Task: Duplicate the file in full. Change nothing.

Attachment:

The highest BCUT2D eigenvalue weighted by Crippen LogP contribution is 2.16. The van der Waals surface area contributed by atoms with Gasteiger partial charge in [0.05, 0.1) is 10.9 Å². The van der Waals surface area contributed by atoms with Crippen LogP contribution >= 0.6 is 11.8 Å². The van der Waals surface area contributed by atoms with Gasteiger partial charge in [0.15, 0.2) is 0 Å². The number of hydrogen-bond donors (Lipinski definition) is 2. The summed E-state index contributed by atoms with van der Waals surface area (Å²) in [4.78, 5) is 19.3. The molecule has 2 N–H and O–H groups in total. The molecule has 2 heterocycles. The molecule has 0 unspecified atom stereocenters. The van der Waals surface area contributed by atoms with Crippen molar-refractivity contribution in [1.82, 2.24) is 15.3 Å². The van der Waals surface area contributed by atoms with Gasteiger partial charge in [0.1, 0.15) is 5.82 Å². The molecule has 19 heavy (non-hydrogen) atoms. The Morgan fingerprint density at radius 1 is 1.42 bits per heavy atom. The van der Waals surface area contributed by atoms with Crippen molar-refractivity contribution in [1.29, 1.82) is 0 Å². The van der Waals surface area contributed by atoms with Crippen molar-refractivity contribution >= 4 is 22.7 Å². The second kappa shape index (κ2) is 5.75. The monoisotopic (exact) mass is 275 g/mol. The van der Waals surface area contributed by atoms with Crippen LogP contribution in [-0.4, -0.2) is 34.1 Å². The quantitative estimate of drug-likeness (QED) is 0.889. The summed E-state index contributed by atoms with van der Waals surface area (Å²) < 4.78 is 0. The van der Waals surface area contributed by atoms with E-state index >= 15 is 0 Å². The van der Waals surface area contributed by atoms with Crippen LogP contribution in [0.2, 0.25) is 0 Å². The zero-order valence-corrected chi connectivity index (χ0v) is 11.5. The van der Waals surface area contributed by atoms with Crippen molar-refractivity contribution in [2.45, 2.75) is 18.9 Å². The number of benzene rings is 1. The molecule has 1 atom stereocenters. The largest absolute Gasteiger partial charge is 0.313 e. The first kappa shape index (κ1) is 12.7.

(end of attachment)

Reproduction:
The highest BCUT2D eigenvalue weighted by Crippen LogP contribution is 2.16. The van der Waals surface area contributed by atoms with Gasteiger partial charge in [0.05, 0.1) is 10.9 Å². The van der Waals surface area contributed by atoms with Crippen LogP contribution >= 0.6 is 11.8 Å². The van der Waals surface area contributed by atoms with Gasteiger partial charge in [0.15, 0.2) is 0 Å². The number of hydrogen-bond donors (Lipinski definition) is 2. The summed E-state index contributed by atoms with van der Waals surface area (Å²) in [4.78, 5) is 19.3. The molecule has 2 N–H and O–H groups in total. The molecule has 2 heterocycles. The molecule has 0 unspecified atom stereocenters. The van der Waals surface area contributed by atoms with Crippen molar-refractivity contribution in [1.82, 2.24) is 15.3 Å². The van der Waals surface area contributed by atoms with Gasteiger partial charge in [0.1, 0.15) is 5.82 Å². The molecule has 19 heavy (non-hydrogen) atoms. The Morgan fingerprint density at radius 1 is 1.42 bits per heavy atom. The van der Waals surface area contributed by atoms with Crippen molar-refractivity contribution in [1.29, 1.82) is 0 Å². The van der Waals surface area contributed by atoms with Crippen molar-refractivity contribution >= 4 is 22.7 Å². The second kappa shape index (κ2) is 5.75. The monoisotopic (exact) mass is 275 g/mol. The van der Waals surface area contributed by atoms with Crippen LogP contribution in [-0.4, -0.2) is 34.1 Å². The quantitative estimate of drug-likeness (QED) is 0.889. The summed E-state index contributed by atoms with van der Waals surface area (Å²) < 4.78 is 0. The van der Waals surface area contributed by atoms with E-state index >= 15 is 0 Å². The van der Waals surface area contributed by atoms with Crippen LogP contribution in [0.2, 0.25) is 0 Å². The zero-order valence-corrected chi connectivity index (χ0v) is 11.5. The van der Waals surface area contributed by atoms with Crippen molar-refractivity contribution in [2.45, 2.75) is 18.9 Å². The number of benzene rings is 1. The molecule has 1 atom stereocenters. The largest absolute Gasteiger partial charge is 0.313 e. The first kappa shape index (κ1) is 12.7.